A number of people worry about decaying wood robbing the soil of nitrogen. I've noticed that my beds certainly haven't required any additional nitrogen and have needed a lot less water.

Yours need more nitrogen?
Not beyond the initial cup of blood meal I threw in the mix when I was filling the hole. I'll be interested to see how that bed does next year.
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Old April 14, 2017   #25
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Paddy-

In the process of beginning my first Hugel. Because of the river rock soil, I opted to peel the sod up, dig a shallow bed and lay in cut Aspen logs from last year. I am jealous of your soil - looks fairly rock free. I am just down the street towards the Big Wood.

One concern I have is the logs are still too green, but I have a lot of wood this year so figured it was worth the attempt. The less rotted wood may impact the mound in the first year but hopefully added nitrogen sources will offset.

On top and in between the log layer I plan on layering hot chicken manure/litter to provide a nitrogen source, some kitchen scraps and the sod I pulled. Then aspen and willow branches, leaf mulch, sod, scraps, branches, compost and soil.

It will be more of a mound but looking forward to it slowly breaking down over the next few years and improving. Planning on doing a squash as well.
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Old April 17, 2017   #26
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I used pretty green logs last year (cut up from a big branch that cracked off the tree under snow load). I think you should be fine. I'm putting in two more Hugel's this year.
PM me and let's talk specifics.
Also - welcome to tomatoville!
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Old April 17, 2017   #27
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Quote:
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I had a similar idea when I was digging out one of the ponds by the garden. As the saying goes...the look on my wife's face was "priceless".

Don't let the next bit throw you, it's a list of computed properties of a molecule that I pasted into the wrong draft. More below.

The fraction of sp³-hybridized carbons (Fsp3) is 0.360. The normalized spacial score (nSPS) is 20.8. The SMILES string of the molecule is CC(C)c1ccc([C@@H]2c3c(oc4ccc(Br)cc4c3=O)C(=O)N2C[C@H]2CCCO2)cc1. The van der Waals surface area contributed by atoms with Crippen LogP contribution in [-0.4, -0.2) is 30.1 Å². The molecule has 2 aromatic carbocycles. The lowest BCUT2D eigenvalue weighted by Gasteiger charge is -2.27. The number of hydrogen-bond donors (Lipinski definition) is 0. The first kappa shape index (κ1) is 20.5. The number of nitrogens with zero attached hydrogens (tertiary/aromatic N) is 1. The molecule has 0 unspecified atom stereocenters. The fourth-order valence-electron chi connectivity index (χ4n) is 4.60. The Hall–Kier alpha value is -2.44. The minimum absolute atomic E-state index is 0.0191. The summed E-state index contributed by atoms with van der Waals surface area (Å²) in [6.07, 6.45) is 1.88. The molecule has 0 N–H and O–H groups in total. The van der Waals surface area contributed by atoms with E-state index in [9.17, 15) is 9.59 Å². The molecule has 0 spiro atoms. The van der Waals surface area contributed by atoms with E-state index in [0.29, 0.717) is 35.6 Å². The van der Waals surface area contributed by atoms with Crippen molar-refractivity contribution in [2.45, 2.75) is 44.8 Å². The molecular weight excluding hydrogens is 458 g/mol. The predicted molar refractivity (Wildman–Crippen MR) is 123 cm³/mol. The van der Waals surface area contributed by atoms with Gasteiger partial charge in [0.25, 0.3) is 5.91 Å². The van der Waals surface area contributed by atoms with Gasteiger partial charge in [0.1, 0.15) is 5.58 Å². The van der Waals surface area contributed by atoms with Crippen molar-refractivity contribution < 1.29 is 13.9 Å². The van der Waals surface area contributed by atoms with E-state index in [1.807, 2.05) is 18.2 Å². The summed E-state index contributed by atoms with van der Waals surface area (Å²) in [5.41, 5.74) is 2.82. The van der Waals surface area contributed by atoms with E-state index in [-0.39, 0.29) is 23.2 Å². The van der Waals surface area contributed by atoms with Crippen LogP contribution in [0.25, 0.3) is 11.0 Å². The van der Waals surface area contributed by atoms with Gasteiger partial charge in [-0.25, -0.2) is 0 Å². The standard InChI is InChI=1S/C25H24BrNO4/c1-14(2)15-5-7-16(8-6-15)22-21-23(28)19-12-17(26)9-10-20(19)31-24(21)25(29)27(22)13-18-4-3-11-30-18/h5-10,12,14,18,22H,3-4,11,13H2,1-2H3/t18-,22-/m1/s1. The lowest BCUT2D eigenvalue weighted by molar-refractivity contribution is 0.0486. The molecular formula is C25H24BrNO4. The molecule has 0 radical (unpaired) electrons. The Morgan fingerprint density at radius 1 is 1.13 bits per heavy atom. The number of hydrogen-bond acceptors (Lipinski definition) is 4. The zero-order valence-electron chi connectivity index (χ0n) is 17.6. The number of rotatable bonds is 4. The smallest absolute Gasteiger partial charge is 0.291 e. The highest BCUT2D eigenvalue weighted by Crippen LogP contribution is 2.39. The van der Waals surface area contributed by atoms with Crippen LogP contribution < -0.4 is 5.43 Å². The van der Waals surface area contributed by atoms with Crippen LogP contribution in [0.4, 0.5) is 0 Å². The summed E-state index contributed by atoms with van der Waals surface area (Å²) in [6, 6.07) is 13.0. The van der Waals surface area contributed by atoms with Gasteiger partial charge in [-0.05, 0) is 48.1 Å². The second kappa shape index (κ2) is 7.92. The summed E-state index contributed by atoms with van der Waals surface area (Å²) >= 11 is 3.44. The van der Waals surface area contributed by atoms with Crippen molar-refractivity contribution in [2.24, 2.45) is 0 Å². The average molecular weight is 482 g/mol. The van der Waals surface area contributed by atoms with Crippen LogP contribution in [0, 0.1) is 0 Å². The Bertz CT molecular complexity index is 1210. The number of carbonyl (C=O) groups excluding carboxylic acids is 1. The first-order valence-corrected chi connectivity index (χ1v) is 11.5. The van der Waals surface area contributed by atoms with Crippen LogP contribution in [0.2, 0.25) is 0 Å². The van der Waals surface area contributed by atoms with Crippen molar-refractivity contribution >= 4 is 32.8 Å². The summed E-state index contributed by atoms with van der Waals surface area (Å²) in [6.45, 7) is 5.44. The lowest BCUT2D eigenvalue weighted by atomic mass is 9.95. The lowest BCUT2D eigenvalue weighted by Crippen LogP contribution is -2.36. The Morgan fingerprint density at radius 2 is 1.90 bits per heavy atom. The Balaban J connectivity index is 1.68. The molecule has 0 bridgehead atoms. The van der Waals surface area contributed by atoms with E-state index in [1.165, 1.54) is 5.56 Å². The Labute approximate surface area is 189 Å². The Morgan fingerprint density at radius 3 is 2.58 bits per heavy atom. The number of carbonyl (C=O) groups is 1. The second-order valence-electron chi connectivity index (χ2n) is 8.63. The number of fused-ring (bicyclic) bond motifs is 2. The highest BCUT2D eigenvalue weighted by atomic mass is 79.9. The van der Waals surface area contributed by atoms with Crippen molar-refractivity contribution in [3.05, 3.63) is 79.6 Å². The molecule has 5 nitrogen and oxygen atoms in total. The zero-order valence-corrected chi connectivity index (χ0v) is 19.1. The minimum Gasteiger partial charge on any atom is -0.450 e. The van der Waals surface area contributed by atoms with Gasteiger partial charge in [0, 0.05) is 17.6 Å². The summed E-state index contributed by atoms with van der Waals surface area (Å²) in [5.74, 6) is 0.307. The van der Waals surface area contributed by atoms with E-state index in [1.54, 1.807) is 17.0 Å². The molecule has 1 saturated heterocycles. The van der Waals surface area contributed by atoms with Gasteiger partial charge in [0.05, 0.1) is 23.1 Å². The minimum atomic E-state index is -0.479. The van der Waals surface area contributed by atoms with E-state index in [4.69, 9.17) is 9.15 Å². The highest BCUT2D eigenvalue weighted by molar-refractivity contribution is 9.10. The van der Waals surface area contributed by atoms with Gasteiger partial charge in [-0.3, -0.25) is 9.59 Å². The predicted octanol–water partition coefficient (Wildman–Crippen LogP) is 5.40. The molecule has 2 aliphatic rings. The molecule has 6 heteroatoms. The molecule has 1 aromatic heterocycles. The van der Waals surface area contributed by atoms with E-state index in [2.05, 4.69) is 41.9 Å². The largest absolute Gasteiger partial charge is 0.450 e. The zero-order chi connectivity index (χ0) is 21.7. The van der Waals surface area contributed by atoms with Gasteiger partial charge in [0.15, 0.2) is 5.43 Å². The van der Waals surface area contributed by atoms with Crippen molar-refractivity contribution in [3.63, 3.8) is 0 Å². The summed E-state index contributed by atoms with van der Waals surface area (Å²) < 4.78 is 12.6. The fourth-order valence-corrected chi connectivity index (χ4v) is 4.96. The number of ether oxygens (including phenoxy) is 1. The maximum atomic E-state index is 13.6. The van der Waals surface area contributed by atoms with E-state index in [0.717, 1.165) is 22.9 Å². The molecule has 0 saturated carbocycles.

Divorce the next day would be on my first take out the trash from the garden list if my husband ever did anything like this. That is sick man, I wouldn't trust him again.
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Old 4 Weeks Ago   #28
IdahoTee
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Quote:
I used pretty green logs last year (cut up from a big branch that cracked off the tree under snow load). I think you should be fine. I'm putting in two more Hugel's this year.
PM me and let's talk specifics.
Also - welcome to tomatoville!
Thanks for the welcome - I am excited to be here and be a part of so much fantastic grow knowledge. I must admit already stalking (in a good way) some of your previous posts.

Will PM you.
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Old 3 Weeks Ago   #29
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I've found that in the SE, wood decays so rapidly that some nitrogen needs to be added to help get the tomato plant established. My hugels are built with semi to well rotted wood. I build little walls out the clay to create terraces to hold topsoil in place on top of the log. (The soil out of my front yard could pass for adobe once it dries out.)
My hugels are in the front yard as well and still mystify the neighbors.
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Old 3 Weeks Ago   #30
jtjmartin
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Geotek:

I would love to see some pictures if you get a chance.

I add nitrogen to my huglebeds too since they are just a couple years old. They heat up quicker in the spring and take a lot less water than my other raised beds. A huge success in Virginia clay!